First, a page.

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Retirees in focus as new growth driver of tourism

By HU YUYAN | China Daily | Updated: 2022-05-07 00:00
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An elderly tourist from Beijing tours around the West Lake in Hangzhou, Zhejiang province, in early spring of 2021. [Photo by Wang Xin/China Daily]

Both aged 61, a couple traveled across foreign countries by themselves using translation software, climbed snow-capped mountains in the northeastern province of Heilongjiang wearing crampons and drove 4,000 kilometers on a road trip, news website reported, commenting that they are living their post-retirement life like 20-year-olds.

The couple share their travel stories on the content-sharing platform of online travel agency Ctrip, under the account Muziyumuyi, which means Mu Zi and Mu Yi in Chinese. They have more than 2,700 followers.

With the aging of China's population, couples like them have emerged as important contributors to tourism. Tourism for the "silver generation" has drawn increased interest from tourism businesses as a new area of growth.

As of November 2020, Chinese mainland residents aged 60 and older totaled 264 million. The group accounted for 18.7 percent of the population, up 5.44 percentage points compared with 2010.

The average spend per senior traveler was around 3,000 yuan ($450) as of 2021. This was estimated to increase to more than 5,000 yuan in 2025, according to a report by Henan Daily based in Zhengzhou, Henan province.

By October 2021, the number of registered users aged 60 and above on Ctrip was up 22 percent year-on-year. The number of orders placed by senior users increased 37 percent over the first 10 months of 2020, according to

"I have a lot of free time after retirement," a man surnamed Chang told Henan Daily. He and his wife took a Silk Road-themed railway tour in 2021 and enjoyed scenic sites such as Huoyan (Flaming) Mountain and Tianchi Lake.

"The long, slow journey of 16 days and 15 nights was very suitable for the elderly," Chang said. He added that he had made a list of the places he would like to visit as he wishes to travel around while he is healthy enough to do so.

"Senior tourism is not only beneficial to the physical and mental health of the elderly, but also a sign of the country's development and progress," said Gao Shunli, a researcher at the Tourism Research Centre of the Chinese Academy of Social Sciences.

He was speaking at the 2021 Academic Conference of the China Association of Gerontology and Geriatrics held in December, online news outlet ThePaper reported.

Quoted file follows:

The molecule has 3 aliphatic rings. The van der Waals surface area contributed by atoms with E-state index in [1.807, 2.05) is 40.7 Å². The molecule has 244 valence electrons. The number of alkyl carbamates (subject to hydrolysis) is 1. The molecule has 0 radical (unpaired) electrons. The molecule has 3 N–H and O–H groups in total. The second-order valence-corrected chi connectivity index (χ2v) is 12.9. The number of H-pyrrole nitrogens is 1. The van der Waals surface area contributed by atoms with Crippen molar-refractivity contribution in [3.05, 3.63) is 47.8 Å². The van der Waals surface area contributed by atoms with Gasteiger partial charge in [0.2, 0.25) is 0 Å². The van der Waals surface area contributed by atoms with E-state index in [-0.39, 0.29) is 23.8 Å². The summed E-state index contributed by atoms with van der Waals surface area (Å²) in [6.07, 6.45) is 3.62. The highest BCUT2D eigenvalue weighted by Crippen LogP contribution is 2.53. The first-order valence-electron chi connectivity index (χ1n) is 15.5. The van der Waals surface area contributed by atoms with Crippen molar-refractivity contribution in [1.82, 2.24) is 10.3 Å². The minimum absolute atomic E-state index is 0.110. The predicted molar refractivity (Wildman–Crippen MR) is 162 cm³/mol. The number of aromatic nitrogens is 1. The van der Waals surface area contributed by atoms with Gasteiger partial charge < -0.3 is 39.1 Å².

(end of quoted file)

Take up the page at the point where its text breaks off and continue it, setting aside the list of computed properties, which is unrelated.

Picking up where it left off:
Senior tourism can give impetus to the development of elderly-related industries and serve as a new growth driver for the tourism industry, according to Gao.

Tour operators have been pondering how to increase their appeal to senior travelers.

"Being on the front line, we have clearly felt the changes in the senior tourism market," Fan Liang, director of product research and development at travel services provider Jianye Travel based in Henan, was quoted as saying by Henan Daily.

Fan said things like using apps are no longer a problem for some seniors, whose needs are becoming more diversified and personalized. A tourism business can no longer expect to attract senior customers by simply labeling their products as "senior-friendly".

Fan's view was echoed by Lei Yuping, vice-chairwoman of Henan-based tourism company Lushida.

She said travel agencies today are capable of assisting senior travelers during the trip, providing medical services and making commemorative photo albums, among others. In the future, they will look into services such as medical checkups, cultural experiences and social activities in a bid to make the trip more attractive.

Xie Xiaoqing, a senior researcher at a research institute affiliated with Ctrip, said senior travelers are paying more attention to the quality of experiences, as well as the cultural dimension of travel. To meet the demand of this huge consumer group, who possess both time and money, tourism businesses should develop related products in a more targeted and professional way to deliver better experiences to senior travelers.

Gao with the Tourism Research Centre noted, however, that it is not advisable to overestimate the development of senior tourism, which he considers to still be in its infancy.

"Senior travelers tend not to spend much on their trips and the development (of senior tourism) is unbalanced across different regions. But the conditions for accelerated development are maturing," Gao noted.


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